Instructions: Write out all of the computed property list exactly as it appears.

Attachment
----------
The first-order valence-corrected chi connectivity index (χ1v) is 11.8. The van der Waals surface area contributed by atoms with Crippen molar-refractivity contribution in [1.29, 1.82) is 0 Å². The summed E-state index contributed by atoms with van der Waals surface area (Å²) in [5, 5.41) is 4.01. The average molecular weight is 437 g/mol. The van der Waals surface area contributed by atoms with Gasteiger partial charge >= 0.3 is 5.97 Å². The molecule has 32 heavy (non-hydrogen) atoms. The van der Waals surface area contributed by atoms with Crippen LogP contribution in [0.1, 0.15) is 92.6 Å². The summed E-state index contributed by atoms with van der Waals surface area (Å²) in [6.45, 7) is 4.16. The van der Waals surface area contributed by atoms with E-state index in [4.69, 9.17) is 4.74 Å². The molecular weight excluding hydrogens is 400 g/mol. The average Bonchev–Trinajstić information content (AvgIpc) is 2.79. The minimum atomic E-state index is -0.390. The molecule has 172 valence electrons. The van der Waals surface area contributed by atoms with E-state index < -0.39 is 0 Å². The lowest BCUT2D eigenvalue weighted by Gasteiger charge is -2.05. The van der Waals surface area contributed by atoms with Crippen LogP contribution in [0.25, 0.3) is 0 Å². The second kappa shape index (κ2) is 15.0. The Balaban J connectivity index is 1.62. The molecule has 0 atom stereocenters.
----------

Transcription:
The first-order valence-corrected chi connectivity index (χ1v) is 11.8. The van der Waals surface area contributed by atoms with Crippen molar-refractivity contribution in [1.29, 1.82) is 0 Å². The summed E-state index contributed by atoms with van der Waals surface area (Å²) in [5, 5.41) is 4.01. The average molecular weight is 437 g/mol. The van der Waals surface area contributed by atoms with Gasteiger partial charge >= 0.3 is 5.97 Å². The molecule has 32 heavy (non-hydrogen) atoms. The van der Waals surface area contributed by atoms with Crippen LogP contribution in [0.1, 0.15) is 92.6 Å². The summed E-state index contributed by atoms with van der Waals surface area (Å²) in [6.45, 7) is 4.16. The van der Waals surface area contributed by atoms with E-state index in [4.69, 9.17) is 4.74 Å². The molecular weight excluding hydrogens is 400 g/mol. The average Bonchev–Trinajstić information content (AvgIpc) is 2.79. The minimum atomic E-state index is -0.390. The molecule has 172 valence electrons. The van der Waals surface area contributed by atoms with E-state index < -0.39 is 0 Å². The lowest BCUT2D eigenvalue weighted by Gasteiger charge is -2.05. The van der Waals surface area contributed by atoms with Crippen LogP contribution in [0.25, 0.3) is 0 Å². The second kappa shape index (κ2) is 15.0. The Balaban J connectivity index is 1.62. The molecule has 0 atom stereocenters.